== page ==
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As a historical category, modernity refers to a period marked by a questioning or rejection of tradition; the prioritization of individualism, freedom and formal equality; faith in inevitable social, scientific and technological progress and human perfectibility; rationalization and professionalization; a movement from feudalism (or agrarianism) toward capitalism and the market economy; industrialization, urbanization and secularization; the development of the nation-state and its constituent institutions (e.g.
However, the word entered general usage only in the 17th-century quarrel of the Ancients and the Moderns—debating: "Is Modern culture superior to Classical (Græco–Roman) culture?This thought influenced the political (and aesthetic) thinking of Immanuel Kant, Edmund Burke and others and led to a critical review of modernist politics.On the conservative side, Burke argued that this understanding encouraged caution and avoidance of radical change."—a literary and artistic quarrel within the Académie française in the early 1690s.In these usages, "modernity" denoted the renunciation of the recent past, favouring a new beginning, and a re-interpretation of historical origin.Finally in the third phase, modernist arts and individual creativity marked the beginning of a new modernist age as it combats oppressive politics, economics as well as other social forces including mass media (Laughey 2007, 30).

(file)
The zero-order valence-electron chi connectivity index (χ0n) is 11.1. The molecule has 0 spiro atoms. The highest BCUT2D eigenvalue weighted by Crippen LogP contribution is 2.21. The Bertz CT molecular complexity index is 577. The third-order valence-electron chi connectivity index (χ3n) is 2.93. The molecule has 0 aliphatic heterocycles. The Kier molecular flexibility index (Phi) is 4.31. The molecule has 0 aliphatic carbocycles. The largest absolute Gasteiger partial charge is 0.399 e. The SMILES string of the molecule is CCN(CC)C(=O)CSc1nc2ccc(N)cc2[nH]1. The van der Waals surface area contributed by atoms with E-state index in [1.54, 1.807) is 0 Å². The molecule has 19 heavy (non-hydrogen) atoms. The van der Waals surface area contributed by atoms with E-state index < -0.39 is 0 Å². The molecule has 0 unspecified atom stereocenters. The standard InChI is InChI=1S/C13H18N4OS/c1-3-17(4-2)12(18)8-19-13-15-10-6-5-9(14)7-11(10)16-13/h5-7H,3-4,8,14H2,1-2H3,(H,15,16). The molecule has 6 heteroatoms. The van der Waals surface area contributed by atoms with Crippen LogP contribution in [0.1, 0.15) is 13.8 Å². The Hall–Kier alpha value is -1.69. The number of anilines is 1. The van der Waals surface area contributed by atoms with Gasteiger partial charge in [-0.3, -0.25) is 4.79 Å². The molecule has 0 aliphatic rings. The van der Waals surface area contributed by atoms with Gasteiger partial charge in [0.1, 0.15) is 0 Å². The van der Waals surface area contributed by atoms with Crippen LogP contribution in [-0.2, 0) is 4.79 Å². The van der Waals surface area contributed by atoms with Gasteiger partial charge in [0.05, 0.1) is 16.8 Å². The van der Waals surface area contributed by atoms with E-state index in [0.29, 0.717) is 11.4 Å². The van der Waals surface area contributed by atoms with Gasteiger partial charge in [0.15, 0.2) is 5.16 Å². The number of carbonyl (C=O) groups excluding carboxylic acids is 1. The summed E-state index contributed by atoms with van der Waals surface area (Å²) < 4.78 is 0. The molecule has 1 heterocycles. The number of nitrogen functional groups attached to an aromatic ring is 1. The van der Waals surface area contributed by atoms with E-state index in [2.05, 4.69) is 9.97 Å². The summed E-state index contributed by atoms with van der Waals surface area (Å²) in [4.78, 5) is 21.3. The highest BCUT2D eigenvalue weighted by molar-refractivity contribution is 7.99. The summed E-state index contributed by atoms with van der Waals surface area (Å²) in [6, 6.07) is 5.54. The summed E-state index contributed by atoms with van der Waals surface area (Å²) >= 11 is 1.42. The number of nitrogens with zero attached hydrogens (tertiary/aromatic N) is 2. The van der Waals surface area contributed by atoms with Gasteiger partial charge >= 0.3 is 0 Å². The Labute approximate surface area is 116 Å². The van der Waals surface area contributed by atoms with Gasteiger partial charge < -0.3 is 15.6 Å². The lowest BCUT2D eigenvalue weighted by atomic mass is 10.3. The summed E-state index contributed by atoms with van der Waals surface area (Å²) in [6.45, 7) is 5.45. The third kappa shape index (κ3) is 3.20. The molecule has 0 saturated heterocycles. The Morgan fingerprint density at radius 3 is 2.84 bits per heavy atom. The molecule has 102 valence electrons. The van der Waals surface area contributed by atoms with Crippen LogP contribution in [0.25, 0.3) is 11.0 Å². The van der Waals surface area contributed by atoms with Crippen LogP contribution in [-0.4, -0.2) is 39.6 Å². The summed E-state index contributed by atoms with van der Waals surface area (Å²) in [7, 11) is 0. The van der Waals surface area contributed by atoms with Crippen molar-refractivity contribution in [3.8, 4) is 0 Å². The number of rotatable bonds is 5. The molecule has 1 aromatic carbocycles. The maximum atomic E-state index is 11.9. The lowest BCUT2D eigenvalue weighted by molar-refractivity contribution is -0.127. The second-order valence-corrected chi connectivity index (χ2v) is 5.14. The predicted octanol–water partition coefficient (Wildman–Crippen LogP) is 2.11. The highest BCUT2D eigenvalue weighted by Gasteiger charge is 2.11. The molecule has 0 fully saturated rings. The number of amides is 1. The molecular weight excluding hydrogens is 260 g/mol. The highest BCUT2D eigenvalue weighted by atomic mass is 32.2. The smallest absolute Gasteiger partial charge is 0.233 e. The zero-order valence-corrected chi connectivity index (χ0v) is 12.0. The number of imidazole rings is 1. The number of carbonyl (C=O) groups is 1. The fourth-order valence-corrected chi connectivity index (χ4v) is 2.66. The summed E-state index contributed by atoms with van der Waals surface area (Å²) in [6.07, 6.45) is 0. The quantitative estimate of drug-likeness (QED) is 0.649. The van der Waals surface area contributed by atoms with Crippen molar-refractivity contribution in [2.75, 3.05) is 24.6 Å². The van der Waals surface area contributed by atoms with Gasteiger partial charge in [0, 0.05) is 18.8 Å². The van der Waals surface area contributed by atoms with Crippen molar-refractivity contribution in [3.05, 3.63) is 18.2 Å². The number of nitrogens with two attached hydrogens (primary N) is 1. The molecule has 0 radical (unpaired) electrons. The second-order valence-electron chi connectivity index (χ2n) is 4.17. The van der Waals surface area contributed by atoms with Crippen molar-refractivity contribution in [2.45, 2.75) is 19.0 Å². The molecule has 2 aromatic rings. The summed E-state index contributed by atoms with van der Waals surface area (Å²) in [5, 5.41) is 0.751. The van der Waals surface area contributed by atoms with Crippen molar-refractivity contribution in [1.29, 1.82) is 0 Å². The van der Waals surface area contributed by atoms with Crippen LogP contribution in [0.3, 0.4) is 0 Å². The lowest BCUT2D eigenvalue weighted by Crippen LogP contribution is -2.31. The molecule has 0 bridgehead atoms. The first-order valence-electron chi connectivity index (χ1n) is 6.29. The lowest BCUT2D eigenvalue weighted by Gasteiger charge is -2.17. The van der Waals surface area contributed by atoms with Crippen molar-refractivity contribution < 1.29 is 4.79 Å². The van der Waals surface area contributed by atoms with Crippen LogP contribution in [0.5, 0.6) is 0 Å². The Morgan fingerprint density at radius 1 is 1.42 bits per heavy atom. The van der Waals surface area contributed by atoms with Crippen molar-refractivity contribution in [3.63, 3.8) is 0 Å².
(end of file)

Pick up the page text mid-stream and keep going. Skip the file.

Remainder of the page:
believe that modernity ended in the mid- or late 20th century and thus have defined a period subsequent to modernity, namely Postmodernity (1930s/1950s/1990s–present).In the most basic terms, Anthony Giddens describes modernity as ...a shorthand term for modern society, or industrial civilization.Portrayed in more detail, it is associated with (1) a certain set of attitudes towards the world, the idea of the world as open to transformation, by human intervention; (2) a complex of economic institutions, especially industrial production and a market economy; (3) a certain range of political institutions, including the nation-state and mass democracy.Modernity as a topic in the humanities and social sciences is both a historical period (the modern era), as well as the ensemble of particular socio-cultural norms, attitudes and practices that arose in post-medieval Europe and have developed since, in various ways and at various times, around the world.While it includes a wide range of interrelated historical processes and cultural phenomena (from fashion to modern warfare), it can also refer to the subjective or existential experience of the conditions they produce, and their ongoing impact on human culture, institutions, and politics (Berman 2010, 15–36).Both these principles are enshrined within the constitutions of most modern democracies.